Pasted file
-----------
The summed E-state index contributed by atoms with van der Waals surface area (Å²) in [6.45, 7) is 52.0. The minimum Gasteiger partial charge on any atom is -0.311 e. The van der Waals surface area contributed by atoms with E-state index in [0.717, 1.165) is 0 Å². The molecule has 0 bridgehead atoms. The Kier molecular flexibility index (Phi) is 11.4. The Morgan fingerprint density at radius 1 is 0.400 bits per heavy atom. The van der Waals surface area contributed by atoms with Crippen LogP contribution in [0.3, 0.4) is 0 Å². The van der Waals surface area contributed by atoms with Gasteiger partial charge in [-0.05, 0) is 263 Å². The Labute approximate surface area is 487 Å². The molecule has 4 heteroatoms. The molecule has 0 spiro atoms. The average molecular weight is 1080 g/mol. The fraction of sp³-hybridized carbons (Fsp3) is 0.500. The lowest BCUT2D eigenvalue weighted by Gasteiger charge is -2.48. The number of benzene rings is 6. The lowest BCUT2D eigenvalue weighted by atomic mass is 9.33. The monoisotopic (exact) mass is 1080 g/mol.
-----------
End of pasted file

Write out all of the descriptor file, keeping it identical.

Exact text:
The summed E-state index contributed by atoms with van der Waals surface area (Å²) in [6.45, 7) is 52.0. The minimum Gasteiger partial charge on any atom is -0.311 e. The van der Waals surface area contributed by atoms with E-state index in [0.717, 1.165) is 0 Å². The molecule has 0 bridgehead atoms. The Kier molecular flexibility index (Phi) is 11.4. The Morgan fingerprint density at radius 1 is 0.400 bits per heavy atom. The van der Waals surface area contributed by atoms with Crippen LogP contribution in [0.3, 0.4) is 0 Å². The van der Waals surface area contributed by atoms with Gasteiger partial charge in [-0.05, 0) is 263 Å². The Labute approximate surface area is 487 Å². The molecule has 4 heteroatoms. The molecule has 0 spiro atoms. The average molecular weight is 1080 g/mol. The fraction of sp³-hybridized carbons (Fsp3) is 0.500. The lowest BCUT2D eigenvalue weighted by Gasteiger charge is -2.48. The number of benzene rings is 6. The lowest BCUT2D eigenvalue weighted by atomic mass is 9.33. The monoisotopic (exact) mass is 1080 g/mol.